Boudjellal’s time at Toulon’s helm has not been without controversy. There was the 130-day dressing room and pitchside ban he received from Top 14 chiefs for a lurid outburst against officials following a narrow defeat to Clermont in January 2012. There were protestations that French rugby is racist and offering to sell the club last year. But Hayman recalls a shrewd operator. A man with an eye for opportunity. Who opened up French rugby to new markets, especially the more illustrious nations down under.
“I don’t think anyone in New Zealand knew where Toulon was or anything about it,” added Hayman. “Then Tana signed (in 2006) and the whole of New Zealand knew about it. Mourad was very smart with the guys he signed back then, like George (Gregan) too. He would have had the same effect in Australia.
“He was very smart the way he went about it. He got the Japanese full-back (Christian Loamanu). After signing him the search engines in Japan got busy and everyone wanted to know where Toulon was, so he’s done very well.”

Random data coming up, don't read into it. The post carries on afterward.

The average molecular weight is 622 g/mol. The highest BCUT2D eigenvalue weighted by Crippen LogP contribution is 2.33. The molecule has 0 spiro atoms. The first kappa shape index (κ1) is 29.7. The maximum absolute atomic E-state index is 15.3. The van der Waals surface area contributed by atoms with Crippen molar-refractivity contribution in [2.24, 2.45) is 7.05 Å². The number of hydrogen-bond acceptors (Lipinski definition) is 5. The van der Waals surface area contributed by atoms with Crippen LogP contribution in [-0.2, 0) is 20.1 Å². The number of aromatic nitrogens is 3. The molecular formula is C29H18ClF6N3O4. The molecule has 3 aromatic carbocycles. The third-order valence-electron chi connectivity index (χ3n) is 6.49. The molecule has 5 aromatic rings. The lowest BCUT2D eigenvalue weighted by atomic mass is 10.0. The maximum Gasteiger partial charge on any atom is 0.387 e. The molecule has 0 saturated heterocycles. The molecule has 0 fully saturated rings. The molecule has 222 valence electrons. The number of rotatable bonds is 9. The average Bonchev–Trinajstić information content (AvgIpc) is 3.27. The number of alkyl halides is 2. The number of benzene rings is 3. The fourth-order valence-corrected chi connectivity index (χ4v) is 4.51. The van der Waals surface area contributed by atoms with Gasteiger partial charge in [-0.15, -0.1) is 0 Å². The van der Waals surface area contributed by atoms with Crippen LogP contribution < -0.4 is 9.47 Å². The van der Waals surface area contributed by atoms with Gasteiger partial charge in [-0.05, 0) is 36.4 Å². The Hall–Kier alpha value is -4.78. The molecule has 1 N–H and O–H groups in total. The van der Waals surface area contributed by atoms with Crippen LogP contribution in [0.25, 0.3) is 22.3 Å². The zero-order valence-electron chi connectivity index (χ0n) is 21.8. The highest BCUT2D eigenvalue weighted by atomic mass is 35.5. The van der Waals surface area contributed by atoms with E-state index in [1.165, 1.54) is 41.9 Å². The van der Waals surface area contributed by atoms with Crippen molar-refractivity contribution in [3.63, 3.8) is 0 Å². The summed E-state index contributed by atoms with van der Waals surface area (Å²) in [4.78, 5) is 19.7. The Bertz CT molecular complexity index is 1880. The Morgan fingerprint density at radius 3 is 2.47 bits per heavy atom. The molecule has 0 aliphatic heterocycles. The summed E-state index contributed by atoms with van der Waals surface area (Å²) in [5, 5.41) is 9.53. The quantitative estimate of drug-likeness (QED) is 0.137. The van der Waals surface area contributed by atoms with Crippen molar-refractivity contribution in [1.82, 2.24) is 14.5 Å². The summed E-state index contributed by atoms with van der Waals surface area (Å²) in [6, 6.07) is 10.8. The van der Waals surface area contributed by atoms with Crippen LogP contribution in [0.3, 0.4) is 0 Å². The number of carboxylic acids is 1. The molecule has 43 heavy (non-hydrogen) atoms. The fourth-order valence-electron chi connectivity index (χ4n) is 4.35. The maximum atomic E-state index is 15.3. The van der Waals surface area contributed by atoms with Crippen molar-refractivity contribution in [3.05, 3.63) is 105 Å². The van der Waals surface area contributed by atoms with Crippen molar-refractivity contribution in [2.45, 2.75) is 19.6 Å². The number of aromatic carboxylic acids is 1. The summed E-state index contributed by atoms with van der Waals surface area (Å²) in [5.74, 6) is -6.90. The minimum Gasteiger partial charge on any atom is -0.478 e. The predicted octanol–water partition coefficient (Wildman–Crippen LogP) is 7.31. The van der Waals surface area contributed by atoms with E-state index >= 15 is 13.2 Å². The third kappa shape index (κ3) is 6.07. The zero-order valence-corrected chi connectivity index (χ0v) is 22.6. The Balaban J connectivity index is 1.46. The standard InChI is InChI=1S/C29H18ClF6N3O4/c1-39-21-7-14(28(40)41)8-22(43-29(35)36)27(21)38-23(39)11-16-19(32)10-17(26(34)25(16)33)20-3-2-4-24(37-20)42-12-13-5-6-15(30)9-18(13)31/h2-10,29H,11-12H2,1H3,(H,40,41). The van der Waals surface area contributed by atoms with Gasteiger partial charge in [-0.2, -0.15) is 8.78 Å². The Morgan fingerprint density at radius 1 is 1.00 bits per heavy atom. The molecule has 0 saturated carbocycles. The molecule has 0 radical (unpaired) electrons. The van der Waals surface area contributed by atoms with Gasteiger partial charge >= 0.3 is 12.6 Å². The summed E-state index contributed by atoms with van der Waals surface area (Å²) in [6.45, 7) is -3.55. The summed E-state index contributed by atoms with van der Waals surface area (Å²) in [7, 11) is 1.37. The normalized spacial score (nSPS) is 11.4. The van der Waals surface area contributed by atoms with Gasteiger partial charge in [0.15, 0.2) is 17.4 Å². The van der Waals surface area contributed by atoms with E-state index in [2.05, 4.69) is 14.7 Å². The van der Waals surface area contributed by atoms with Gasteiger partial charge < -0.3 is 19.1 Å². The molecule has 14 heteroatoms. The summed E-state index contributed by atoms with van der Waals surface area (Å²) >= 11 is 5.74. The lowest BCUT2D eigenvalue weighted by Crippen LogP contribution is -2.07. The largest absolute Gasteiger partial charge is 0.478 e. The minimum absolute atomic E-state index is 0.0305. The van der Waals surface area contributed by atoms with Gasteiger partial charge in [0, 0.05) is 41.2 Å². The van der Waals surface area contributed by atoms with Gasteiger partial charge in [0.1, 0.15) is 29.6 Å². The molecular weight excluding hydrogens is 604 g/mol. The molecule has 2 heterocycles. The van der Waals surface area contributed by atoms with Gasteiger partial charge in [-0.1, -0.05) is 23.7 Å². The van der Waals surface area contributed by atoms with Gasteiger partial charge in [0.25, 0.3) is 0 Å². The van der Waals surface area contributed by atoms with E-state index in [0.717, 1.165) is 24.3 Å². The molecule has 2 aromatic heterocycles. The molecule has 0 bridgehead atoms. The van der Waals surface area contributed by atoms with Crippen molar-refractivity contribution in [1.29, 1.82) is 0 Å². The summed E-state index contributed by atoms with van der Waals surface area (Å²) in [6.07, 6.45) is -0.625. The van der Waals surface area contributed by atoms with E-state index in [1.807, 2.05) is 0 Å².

May joined in 2009 while holidaying on a beach in Barbados. Also at Newcastle at the time, the twice-capped England back described the whole process as surreal, but was soon swapping the North Sea for the Mediterranean.
“From the first day he wanted to make Toulon a massive mark on the rugby map and he has succeeded,” said May, 38. “The club is now a huge name in world rugby, let alone French or European rugby, and a large part of that can be put down to the drive and motivation of Mourad. Some might not be overly keen on him due to his persistent hunt of the limelight but you can’t say that he has done anything but do what he deems best for the club even though that might, at times, seem like complete lunacy from the outside.”